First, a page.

We held a creative exhibition with cooperation from Fukuoka City on April 13 (Sat.) and April 14 (Sun.) 『The Cave』- teamLab Exhibition Fukuoka 2013 –
Held at Canal City Hakata, the event featured an installation artwork by teamLab, an internationally recognized group of engineers with highly advanced technology.
In this article, I’m going to report on the event with some backstage information.
As the event was a two-day surprise event, the preparation started in the middle of the night.
They had to finish the construction of the event site by morning.
First, they set up a big building (4 m in height x 5 m in width x 10 m in depth) to create pitch darkness necessary for the exhibition of the installation artwork under the open sky.
The total length of truss used for the building reached 100 m! They then placed custom-made lightproof sheets on the top of the building as a roof. Six hours had already passed at this point since they started the construction.
As they set up projectors and computers, and performed testing, they saw the dawn break but still continued their work. The hardest one among all these operations was the setting up of five projectors. Mr. Yoon from teamLab engaged in the setup for hours, fine-tuning the boundaries among projected images and lens distortion.
(The picture above shows the operating room.)
The big building “The Cave” was finally completed. It presented a quite spectacular view from above.
Finally, the event started!
In the event, teamLab exhibited a new installation artwork and one of their popular artworks titled “Hana-wa-kurenai 2005”. Three other laboratories, all based in Fukuoka, also participated in the event.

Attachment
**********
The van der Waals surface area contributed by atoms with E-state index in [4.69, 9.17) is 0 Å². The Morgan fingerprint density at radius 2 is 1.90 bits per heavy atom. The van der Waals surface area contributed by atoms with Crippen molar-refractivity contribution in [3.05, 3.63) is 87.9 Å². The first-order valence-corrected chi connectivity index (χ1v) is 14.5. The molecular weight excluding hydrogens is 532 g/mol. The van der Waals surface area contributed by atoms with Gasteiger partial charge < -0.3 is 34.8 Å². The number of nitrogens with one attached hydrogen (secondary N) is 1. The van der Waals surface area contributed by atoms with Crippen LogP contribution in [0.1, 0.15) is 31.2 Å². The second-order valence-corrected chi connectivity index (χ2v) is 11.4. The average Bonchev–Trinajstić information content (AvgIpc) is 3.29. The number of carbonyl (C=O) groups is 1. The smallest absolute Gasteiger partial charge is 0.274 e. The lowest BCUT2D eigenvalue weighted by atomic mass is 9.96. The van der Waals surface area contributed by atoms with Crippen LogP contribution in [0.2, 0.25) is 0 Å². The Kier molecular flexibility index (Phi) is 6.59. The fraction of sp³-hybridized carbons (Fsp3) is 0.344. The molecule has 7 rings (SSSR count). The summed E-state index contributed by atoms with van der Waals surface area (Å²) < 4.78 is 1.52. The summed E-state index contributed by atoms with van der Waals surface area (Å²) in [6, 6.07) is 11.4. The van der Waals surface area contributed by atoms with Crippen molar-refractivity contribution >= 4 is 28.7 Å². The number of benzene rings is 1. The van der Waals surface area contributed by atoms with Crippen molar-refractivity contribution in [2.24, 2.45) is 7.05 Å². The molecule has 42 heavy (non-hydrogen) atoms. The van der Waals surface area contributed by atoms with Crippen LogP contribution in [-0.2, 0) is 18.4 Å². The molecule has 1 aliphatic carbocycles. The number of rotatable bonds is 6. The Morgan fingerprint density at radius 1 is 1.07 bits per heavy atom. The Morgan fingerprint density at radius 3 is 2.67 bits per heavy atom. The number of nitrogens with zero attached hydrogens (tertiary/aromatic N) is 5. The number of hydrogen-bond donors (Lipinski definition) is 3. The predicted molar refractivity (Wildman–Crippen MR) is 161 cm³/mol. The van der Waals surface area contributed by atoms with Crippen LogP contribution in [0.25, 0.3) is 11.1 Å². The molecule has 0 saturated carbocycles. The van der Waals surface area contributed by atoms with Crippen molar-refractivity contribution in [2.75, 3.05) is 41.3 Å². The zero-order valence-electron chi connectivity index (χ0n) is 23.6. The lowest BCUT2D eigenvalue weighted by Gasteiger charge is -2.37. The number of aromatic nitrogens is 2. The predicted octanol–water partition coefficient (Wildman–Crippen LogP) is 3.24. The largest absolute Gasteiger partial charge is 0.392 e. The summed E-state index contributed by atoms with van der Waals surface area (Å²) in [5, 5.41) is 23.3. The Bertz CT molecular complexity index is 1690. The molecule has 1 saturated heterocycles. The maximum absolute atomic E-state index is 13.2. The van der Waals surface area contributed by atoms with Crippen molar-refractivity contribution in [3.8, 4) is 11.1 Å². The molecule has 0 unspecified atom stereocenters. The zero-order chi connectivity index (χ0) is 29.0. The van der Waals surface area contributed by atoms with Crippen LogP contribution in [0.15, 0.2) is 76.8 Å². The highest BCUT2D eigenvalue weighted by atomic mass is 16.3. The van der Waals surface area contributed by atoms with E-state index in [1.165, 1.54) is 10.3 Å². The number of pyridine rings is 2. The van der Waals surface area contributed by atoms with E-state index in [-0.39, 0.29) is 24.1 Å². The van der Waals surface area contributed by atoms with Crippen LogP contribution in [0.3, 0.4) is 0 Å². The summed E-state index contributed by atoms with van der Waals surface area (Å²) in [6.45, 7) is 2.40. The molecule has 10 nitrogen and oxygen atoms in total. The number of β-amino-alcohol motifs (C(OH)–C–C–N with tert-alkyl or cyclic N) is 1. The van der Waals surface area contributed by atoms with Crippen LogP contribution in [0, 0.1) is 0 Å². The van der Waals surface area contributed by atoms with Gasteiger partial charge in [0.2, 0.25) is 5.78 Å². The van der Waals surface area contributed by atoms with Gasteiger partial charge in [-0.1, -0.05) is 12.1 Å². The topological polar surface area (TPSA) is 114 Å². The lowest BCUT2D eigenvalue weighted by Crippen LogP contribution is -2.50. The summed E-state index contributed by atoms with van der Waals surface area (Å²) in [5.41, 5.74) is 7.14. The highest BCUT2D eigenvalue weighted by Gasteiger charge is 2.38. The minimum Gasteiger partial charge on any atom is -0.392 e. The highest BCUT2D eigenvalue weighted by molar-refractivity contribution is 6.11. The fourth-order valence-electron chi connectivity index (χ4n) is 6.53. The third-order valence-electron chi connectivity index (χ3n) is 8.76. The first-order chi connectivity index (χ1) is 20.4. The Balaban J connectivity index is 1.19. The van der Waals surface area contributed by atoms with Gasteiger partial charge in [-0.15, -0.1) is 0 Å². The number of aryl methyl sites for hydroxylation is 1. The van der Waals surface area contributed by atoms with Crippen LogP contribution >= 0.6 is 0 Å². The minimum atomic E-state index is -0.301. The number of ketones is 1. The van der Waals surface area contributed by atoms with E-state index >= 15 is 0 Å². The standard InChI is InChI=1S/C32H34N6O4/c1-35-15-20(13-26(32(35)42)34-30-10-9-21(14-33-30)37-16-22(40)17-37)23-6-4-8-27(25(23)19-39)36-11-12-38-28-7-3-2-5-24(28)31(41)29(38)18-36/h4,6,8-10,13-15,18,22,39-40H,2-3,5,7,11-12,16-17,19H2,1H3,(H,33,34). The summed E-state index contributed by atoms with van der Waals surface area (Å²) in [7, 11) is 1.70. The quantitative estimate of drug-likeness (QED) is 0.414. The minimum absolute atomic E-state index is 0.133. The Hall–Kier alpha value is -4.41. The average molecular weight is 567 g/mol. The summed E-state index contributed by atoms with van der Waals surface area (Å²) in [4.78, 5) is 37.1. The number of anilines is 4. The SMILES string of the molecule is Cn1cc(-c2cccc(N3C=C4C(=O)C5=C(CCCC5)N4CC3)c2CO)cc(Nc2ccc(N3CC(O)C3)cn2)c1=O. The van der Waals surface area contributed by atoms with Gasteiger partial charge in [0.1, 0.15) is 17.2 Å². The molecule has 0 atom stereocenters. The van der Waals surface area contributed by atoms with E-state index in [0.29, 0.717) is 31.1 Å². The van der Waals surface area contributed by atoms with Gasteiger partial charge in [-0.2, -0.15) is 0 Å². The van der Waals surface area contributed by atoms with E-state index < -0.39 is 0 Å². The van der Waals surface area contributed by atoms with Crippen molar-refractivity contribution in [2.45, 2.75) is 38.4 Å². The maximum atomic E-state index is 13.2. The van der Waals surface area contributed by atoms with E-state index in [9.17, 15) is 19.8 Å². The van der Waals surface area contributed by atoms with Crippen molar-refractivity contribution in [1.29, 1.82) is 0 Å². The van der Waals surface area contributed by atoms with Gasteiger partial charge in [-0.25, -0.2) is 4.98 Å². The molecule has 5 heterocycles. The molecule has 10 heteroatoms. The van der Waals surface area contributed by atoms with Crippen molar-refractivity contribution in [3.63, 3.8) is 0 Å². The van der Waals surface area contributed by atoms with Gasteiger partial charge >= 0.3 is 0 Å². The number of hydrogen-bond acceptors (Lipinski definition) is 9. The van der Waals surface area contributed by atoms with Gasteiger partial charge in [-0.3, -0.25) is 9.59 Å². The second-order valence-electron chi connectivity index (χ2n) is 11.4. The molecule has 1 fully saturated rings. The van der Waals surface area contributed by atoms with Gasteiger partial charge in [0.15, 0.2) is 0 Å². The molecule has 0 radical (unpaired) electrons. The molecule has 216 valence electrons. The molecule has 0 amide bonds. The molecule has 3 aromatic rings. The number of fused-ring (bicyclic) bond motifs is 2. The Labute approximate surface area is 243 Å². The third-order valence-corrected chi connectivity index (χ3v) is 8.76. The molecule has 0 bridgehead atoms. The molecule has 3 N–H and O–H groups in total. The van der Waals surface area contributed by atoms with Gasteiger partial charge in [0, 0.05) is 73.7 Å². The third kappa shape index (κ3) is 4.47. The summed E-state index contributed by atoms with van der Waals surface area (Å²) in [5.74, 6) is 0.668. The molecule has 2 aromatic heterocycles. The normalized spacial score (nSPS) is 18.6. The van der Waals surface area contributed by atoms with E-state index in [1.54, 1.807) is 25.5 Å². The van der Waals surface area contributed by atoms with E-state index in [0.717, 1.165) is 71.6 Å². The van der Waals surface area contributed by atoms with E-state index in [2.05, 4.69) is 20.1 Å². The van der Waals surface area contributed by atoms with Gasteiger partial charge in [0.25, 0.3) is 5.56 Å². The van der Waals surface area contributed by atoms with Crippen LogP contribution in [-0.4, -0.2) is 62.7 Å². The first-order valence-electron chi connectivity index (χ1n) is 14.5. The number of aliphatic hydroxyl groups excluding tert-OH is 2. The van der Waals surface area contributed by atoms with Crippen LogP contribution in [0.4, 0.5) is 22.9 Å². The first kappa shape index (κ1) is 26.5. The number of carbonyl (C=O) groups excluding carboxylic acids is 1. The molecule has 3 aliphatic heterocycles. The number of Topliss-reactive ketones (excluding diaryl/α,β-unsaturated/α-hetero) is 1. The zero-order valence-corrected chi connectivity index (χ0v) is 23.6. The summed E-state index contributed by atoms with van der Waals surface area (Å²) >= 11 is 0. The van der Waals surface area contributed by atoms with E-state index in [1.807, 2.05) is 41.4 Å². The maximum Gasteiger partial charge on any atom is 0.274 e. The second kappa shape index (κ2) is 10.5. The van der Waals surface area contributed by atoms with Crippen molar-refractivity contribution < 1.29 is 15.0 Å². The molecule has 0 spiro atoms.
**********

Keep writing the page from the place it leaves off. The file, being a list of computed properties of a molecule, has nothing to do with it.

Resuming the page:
B-DASH Lab. led by the up-and-coming artist VJ TKMi (Takumi), and the collaborative team of anno lab andinvisible designs lab. presented their installation artworks beautifully in the dark.
“Fukuoka x teamLab” by teamLab
“Hana-wa-kurenai” by teamLab
“cosmoscollider” by anno lab x invisible designs lab.
This installation artwork utilizes “Kinect”, a controller-free interactive game system. The image starts moving in different directions in response to the movement of users’ hands.
“Youkoso, Kinmirai. Bokura-no-Kyushu-e (The Near Future, Welcome to our Kyushu)”
This is an interactive installation artwork that shows fireworks-like images in response to the movement of users’ handclaps. I could hear the audience clap their hands even though I was outside the building.
This kind of installation art event rarely takes place outdoors.
The event exhibited internationally-appreciated high-quality artworks for free, and attracted more than 1,300 visitors for two days.
I hope that there will be more and more emotionally engaging art events like this everywhere in town.